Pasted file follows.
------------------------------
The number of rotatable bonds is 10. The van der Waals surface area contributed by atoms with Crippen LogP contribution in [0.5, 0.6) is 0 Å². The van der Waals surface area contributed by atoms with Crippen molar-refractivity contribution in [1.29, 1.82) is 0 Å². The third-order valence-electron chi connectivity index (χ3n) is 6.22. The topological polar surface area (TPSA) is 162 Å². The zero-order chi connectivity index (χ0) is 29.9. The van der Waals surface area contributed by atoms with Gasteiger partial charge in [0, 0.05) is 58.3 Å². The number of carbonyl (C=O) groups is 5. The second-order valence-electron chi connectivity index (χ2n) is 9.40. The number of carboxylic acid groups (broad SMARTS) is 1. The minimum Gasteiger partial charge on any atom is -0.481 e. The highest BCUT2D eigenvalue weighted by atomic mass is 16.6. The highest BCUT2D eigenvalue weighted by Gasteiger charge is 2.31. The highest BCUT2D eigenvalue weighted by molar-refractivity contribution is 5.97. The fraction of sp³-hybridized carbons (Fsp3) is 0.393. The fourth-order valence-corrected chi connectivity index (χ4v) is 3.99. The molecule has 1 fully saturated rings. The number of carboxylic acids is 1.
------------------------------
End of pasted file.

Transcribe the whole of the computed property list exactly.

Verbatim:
The number of rotatable bonds is 10. The van der Waals surface area contributed by atoms with Crippen LogP contribution in [0.5, 0.6) is 0 Å². The van der Waals surface area contributed by atoms with Crippen molar-refractivity contribution in [1.29, 1.82) is 0 Å². The third-order valence-electron chi connectivity index (χ3n) is 6.22. The topological polar surface area (TPSA) is 162 Å². The zero-order chi connectivity index (χ0) is 29.9. The van der Waals surface area contributed by atoms with Gasteiger partial charge in [0, 0.05) is 58.3 Å². The number of carbonyl (C=O) groups is 5. The second-order valence-electron chi connectivity index (χ2n) is 9.40. The number of carboxylic acid groups (broad SMARTS) is 1. The minimum Gasteiger partial charge on any atom is -0.481 e. The highest BCUT2D eigenvalue weighted by atomic mass is 16.6. The highest BCUT2D eigenvalue weighted by Gasteiger charge is 2.31. The highest BCUT2D eigenvalue weighted by molar-refractivity contribution is 5.97. The fraction of sp³-hybridized carbons (Fsp3) is 0.393. The fourth-order valence-corrected chi connectivity index (χ4v) is 3.99. The molecule has 1 fully saturated rings. The number of carboxylic acids is 1.